The hardest thing to cope with is when a chaplain is talking to somebody and they jump anyway. That happened four times last year. “They are going to need TLC, tender loving care. The best place for that is within a small group in a local church.”
What about taking donations from unbelievers? “I have no problem taking donations from non-Christians. I might even be cheeky and say God owns it all, he can make it come from wherever he wants.”
Despite all this, he insists it is “most unlikely that Christianity or the Bible will come into conversation at the cliff edge. We have to show true humility. We have to show them that we care and that we are completely non-judgmental and that they can tell us things they can’t tell others.”
Sometimes information does have to be passed on to the authorities, though. “We had a woman tell us she was at the edge because she had taken a hammer to her husband and left him at home. There was no way we could keep that to ourselves.”
Each volunteer must complete 40 hours of training before going out with a more experienced partner. “We have safety standards. Chaplains need to be far enough away that if the client went to jump they could not grab them. Otherwise there are two people falling.”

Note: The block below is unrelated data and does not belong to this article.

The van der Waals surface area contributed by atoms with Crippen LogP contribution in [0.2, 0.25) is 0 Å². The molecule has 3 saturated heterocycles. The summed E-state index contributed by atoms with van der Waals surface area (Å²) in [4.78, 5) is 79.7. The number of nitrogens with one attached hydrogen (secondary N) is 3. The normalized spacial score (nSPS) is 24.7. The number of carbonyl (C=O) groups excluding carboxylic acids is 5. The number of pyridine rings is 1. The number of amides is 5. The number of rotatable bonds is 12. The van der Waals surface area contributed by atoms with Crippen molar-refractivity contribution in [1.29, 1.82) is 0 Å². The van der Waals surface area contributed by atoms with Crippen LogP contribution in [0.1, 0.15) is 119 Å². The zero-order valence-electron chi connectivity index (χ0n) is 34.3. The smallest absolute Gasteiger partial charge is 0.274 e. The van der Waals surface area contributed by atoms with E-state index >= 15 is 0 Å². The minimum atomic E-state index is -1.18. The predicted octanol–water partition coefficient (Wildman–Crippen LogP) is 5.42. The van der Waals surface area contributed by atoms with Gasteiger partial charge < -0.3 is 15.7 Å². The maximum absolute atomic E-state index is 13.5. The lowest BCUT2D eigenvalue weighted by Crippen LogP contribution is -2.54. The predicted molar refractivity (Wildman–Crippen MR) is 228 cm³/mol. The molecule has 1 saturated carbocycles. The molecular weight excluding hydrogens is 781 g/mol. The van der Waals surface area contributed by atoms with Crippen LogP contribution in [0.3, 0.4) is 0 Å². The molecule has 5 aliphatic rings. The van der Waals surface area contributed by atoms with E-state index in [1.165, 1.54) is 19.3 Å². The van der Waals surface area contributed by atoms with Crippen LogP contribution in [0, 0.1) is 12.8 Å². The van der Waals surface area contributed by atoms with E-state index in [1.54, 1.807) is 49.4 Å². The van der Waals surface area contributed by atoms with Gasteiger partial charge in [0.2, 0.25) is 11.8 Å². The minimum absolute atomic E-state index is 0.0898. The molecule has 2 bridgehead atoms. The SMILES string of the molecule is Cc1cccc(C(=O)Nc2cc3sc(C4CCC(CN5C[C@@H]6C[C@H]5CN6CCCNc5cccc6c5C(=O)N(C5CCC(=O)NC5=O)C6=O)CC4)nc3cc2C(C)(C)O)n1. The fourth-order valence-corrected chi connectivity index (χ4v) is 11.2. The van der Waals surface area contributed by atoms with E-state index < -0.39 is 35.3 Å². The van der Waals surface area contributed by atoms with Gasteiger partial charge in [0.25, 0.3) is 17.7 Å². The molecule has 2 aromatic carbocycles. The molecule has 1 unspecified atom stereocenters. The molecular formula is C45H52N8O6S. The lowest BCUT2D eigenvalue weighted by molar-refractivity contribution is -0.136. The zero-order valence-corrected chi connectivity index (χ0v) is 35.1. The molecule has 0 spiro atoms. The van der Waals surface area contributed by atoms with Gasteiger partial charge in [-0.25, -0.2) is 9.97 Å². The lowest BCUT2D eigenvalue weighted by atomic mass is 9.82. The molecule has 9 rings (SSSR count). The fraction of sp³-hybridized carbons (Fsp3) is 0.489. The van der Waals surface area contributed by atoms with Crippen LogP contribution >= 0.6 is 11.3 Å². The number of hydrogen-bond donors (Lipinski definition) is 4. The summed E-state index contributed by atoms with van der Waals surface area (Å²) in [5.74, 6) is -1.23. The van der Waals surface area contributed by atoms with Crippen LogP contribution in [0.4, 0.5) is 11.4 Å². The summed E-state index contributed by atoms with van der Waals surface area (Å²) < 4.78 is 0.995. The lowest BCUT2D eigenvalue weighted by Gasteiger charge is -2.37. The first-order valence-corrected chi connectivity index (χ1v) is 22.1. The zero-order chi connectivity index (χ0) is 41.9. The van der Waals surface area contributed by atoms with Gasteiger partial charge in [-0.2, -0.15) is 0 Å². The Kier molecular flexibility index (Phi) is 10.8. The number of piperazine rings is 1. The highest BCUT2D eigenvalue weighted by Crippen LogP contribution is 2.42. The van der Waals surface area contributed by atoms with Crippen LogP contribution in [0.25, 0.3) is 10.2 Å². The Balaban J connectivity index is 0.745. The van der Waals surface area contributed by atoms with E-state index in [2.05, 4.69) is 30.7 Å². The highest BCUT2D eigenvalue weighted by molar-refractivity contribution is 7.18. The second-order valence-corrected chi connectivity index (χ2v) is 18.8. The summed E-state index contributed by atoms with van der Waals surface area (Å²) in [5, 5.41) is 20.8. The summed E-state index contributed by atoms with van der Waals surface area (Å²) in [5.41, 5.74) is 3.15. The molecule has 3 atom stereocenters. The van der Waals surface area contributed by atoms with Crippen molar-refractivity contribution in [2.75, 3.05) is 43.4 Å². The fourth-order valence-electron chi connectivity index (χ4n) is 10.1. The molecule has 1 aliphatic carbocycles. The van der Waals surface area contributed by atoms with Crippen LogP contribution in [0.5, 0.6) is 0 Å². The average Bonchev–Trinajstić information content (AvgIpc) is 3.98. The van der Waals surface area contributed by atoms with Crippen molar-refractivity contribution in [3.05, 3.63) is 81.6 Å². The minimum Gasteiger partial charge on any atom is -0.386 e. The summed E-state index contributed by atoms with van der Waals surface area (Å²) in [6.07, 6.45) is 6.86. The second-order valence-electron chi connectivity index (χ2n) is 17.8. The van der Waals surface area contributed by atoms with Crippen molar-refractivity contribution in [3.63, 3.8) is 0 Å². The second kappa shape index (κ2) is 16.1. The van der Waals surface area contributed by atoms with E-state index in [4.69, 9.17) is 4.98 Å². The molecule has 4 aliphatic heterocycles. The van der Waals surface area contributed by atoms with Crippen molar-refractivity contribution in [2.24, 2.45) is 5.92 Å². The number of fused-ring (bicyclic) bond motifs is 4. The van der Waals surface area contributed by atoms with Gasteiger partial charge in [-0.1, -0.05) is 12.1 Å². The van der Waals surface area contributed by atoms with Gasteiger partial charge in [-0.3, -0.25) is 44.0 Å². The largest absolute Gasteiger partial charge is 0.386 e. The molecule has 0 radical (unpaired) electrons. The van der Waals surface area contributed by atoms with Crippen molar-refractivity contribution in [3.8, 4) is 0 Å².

Don’t people have a right to jump if they want to? “Sometime they will tell us in impolite language to go away. We don’t. They might say, ‘I want to jump, you can’t stop me.’ We might say, ‘I’d really like to try. I’d like to understand what’s got you here. I’d like to try and help if I can.’”
As we talk, his radio squawks. T says the man on the edge, who is in his fifties, has agreed to go with him to the chaplaincy hut by the Beachy Head Tavern. “They will have a chat over a cup of tea and probably a bit of cake,” says Mr Pybus, whose wife makes the cakes. Later, the man agrees to go with police to a local hospital to be assessed by a mental health nurse.